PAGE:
Use of Pharmacokinetics and Pharmacodynamics in Preclinical Studies to Guide Dosage Escalation Schemes in Phase I Studies of Anticancer Drugs
For the concept of pharmacologically-guided clinical trials with new anticancer drugs, the principal focus has been development of links between preclinical testing and Phase I clinical trials. Recent experiences with very lengthy Phase I trials for at least 8 drugs have provided particular impetus for the project. The specific concept was that dose-limiting toxicity is predicted by drug concentrations in plasma, and that the quantitative relationship between drug exposure (as measured by plasma drug concentration times time, or CxT) and toxicity holds across species. As a consequence, dose escalations in man could safely be based on measurements of drug levels in plasma, rather than on empirical escalation schemes. Although the concept is still relatively new, practical results have already been achieved. Examples will be given of Phase I trials which were completed with a savings of 12–24 months. Overall, there is now a substantial collection of data which demonstrates that coordination with preclinical pharmacology and toxicology studies can save both time and resources in early clinical trials without a loss of safety.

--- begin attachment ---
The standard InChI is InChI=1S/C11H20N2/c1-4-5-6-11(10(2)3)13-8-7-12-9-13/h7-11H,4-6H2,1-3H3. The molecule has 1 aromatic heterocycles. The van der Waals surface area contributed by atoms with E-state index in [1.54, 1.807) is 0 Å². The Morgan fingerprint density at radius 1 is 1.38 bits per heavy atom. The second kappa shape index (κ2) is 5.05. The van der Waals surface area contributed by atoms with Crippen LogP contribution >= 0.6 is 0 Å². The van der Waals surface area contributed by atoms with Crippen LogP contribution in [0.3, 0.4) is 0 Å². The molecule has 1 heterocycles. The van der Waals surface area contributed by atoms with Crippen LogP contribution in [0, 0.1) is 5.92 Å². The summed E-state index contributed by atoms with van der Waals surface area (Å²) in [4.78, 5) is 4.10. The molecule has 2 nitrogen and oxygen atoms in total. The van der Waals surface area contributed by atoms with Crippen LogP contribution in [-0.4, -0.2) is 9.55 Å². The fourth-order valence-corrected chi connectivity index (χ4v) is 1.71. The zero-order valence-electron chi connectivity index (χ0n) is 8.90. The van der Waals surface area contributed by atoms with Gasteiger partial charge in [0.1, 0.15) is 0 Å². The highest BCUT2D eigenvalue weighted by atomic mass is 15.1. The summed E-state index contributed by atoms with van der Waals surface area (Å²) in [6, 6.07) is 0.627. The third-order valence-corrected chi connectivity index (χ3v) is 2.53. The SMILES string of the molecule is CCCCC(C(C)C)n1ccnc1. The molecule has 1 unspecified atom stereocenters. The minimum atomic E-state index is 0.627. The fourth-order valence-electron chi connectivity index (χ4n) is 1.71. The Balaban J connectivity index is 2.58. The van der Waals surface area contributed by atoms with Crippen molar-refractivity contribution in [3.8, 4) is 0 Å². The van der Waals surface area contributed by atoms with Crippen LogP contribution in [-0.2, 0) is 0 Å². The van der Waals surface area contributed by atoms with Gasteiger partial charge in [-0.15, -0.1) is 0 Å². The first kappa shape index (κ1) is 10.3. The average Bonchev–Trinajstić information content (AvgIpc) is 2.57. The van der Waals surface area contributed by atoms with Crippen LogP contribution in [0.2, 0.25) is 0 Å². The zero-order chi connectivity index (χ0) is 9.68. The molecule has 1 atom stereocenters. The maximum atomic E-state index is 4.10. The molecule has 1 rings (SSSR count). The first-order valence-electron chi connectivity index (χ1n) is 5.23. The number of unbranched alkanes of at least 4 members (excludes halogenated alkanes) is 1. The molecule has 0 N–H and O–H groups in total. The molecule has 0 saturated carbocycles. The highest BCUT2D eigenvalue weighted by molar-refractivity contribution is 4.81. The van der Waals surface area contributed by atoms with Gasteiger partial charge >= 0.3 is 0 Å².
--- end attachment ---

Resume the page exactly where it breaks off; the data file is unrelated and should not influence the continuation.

KeywordsAnticancer Drug Preclinical Testing Lengthy Phase Entry Dose Escalation Scheme
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